Both Johnson and Kaufman said that they have found confidence and voice through their creative work. 

“It just showed me how important Black voices are and even if you think you’re not making a statement or even if you like, think nobody is listening to you because you’re a marginalized group or you’re not the majority in a space, your voice still matters,” Johnson said. “I think that’s one of the biggest lessons I taught myself on accident by doing this, is that my voice carries some weight.”

Johnson added that she has carried this lesson with her into all different settings. 

“It’s really helpful in any type of space, especially a space where I might automatically silence myself because of my own internalizations of like, [questioning] if I belong there, it really gave me more of a confidence like standpoint to show myself like, I’m worth something and my voice matters,” she said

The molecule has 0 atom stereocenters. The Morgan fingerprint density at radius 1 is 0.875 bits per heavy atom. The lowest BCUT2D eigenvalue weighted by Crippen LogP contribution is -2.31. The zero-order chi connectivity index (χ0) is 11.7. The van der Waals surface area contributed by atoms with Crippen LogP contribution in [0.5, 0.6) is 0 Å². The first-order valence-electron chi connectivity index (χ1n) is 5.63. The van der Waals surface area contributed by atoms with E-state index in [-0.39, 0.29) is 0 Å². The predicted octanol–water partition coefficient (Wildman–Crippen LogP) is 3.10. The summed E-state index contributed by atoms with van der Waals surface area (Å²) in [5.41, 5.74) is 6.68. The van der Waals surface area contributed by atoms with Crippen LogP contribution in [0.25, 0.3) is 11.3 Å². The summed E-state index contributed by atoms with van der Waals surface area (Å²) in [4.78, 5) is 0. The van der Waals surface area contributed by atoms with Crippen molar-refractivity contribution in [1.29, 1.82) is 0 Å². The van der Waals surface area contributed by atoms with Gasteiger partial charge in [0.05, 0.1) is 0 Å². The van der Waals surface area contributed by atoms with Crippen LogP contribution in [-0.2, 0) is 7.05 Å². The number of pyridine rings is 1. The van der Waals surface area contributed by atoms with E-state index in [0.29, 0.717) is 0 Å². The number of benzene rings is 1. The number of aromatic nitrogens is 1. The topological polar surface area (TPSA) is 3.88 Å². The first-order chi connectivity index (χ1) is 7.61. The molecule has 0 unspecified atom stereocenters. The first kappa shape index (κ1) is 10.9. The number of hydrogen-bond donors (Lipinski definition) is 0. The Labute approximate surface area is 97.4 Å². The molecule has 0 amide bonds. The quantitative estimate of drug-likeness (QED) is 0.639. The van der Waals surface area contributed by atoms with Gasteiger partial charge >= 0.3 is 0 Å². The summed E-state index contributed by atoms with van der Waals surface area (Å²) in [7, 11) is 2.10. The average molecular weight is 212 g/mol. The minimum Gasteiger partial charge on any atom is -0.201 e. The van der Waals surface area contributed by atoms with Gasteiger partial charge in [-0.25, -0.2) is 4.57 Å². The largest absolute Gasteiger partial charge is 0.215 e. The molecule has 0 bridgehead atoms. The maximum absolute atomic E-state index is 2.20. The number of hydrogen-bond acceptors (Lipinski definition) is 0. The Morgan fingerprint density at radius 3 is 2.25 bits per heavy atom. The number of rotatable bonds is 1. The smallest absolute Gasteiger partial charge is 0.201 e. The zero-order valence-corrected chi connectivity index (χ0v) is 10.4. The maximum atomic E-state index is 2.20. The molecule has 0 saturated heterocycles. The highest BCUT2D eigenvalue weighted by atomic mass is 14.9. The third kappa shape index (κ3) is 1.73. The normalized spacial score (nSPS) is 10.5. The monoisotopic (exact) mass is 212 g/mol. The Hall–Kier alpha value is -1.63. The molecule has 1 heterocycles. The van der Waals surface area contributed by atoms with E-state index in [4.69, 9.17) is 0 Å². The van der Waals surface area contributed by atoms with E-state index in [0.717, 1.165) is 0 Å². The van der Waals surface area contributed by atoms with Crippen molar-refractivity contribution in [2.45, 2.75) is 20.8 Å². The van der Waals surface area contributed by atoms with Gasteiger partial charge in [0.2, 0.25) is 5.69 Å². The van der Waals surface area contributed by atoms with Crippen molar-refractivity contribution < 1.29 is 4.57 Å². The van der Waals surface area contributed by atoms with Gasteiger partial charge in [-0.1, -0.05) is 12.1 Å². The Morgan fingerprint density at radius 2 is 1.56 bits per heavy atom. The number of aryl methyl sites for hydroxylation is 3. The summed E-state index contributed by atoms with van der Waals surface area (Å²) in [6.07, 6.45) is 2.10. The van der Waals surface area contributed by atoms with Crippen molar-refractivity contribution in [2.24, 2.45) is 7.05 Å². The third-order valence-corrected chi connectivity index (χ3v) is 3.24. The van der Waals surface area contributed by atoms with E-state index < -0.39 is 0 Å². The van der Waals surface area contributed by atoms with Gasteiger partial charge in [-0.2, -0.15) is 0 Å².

Kaufman also explained that the award for winning helped her feel more confident about her role on campus. 

“I think it really gave me confidence going into Wesleyan, confidence that I belong as a writer and as a student.”

Kaufman said that she is settling in well and has made many friends, including grand prize winner Johnson. The two writers got to know each other over the summer in their first year seminar, and Johnson explained that they recently saw each other in person for the first time when Johnson was on her way to get her nose swabbed for a COVID-19 test. 

When asked about what advice they might have for other aspiring writers and creative people, the prize winners had a few different suggestions. 

Netzel focused on not being too worried about how your writing is received.

“As soon as you’re done with your first piece, and, you know, people start telling you it’s good and stuff  . . .  you realize that like, ‘Oh, there’s a lot more I could have done’ and then you just get into that, and it’s just, you keep going and you keep getting better and it’s important, just like, let yourself fail.”

Johnson had similar advice about maintaining authenticity in creative work. 

“Just go for it like, whatever happens happens, whatever comes out of it comes out of it,” Johnson said. “Just do it. If it’s something that’s in you, don’t hold it in you for too long or you’re going to lose it.”


Emma Smith can be reached at

Sarah Timbie can be reached at